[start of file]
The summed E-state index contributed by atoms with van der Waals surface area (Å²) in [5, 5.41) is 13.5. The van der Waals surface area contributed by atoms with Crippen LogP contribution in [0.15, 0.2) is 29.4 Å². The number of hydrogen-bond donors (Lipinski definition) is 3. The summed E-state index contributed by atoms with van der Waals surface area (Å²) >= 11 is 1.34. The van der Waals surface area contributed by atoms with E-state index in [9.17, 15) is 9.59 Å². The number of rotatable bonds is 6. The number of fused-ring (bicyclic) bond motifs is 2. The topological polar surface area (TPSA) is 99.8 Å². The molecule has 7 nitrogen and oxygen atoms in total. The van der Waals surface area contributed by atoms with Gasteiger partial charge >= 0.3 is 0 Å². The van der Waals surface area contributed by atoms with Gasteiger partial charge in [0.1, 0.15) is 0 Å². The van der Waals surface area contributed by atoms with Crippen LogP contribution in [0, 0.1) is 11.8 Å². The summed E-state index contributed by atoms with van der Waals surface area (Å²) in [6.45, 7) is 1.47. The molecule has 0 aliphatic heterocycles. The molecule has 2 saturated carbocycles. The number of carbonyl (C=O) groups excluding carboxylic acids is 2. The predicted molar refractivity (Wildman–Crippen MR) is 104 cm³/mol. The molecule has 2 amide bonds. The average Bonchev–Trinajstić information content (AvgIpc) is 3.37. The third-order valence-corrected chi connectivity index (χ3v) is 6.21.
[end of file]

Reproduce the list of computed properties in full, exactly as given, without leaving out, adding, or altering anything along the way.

The summed E-state index contributed by atoms with van der Waals surface area (Å²) in [5, 5.41) is 13.5. The van der Waals surface area contributed by atoms with Crippen LogP contribution in [0.15, 0.2) is 29.4 Å². The number of hydrogen-bond donors (Lipinski definition) is 3. The summed E-state index contributed by atoms with van der Waals surface area (Å²) >= 11 is 1.34. The van der Waals surface area contributed by atoms with E-state index in [9.17, 15) is 9.59 Å². The number of rotatable bonds is 6. The number of fused-ring (bicyclic) bond motifs is 2. The topological polar surface area (TPSA) is 99.8 Å². The molecule has 7 nitrogen and oxygen atoms in total. The van der Waals surface area contributed by atoms with Gasteiger partial charge >= 0.3 is 0 Å². The van der Waals surface area contributed by atoms with Gasteiger partial charge in [0.1, 0.15) is 0 Å². The van der Waals surface area contributed by atoms with Crippen LogP contribution in [0, 0.1) is 11.8 Å². The summed E-state index contributed by atoms with van der Waals surface area (Å²) in [6.45, 7) is 1.47. The molecule has 0 aliphatic heterocycles. The molecule has 2 saturated carbocycles. The number of carbonyl (C=O) groups excluding carboxylic acids is 2. The predicted molar refractivity (Wildman–Crippen MR) is 104 cm³/mol. The molecule has 2 amide bonds. The average Bonchev–Trinajstić information content (AvgIpc) is 3.37. The third-order valence-corrected chi connectivity index (χ3v) is 6.21.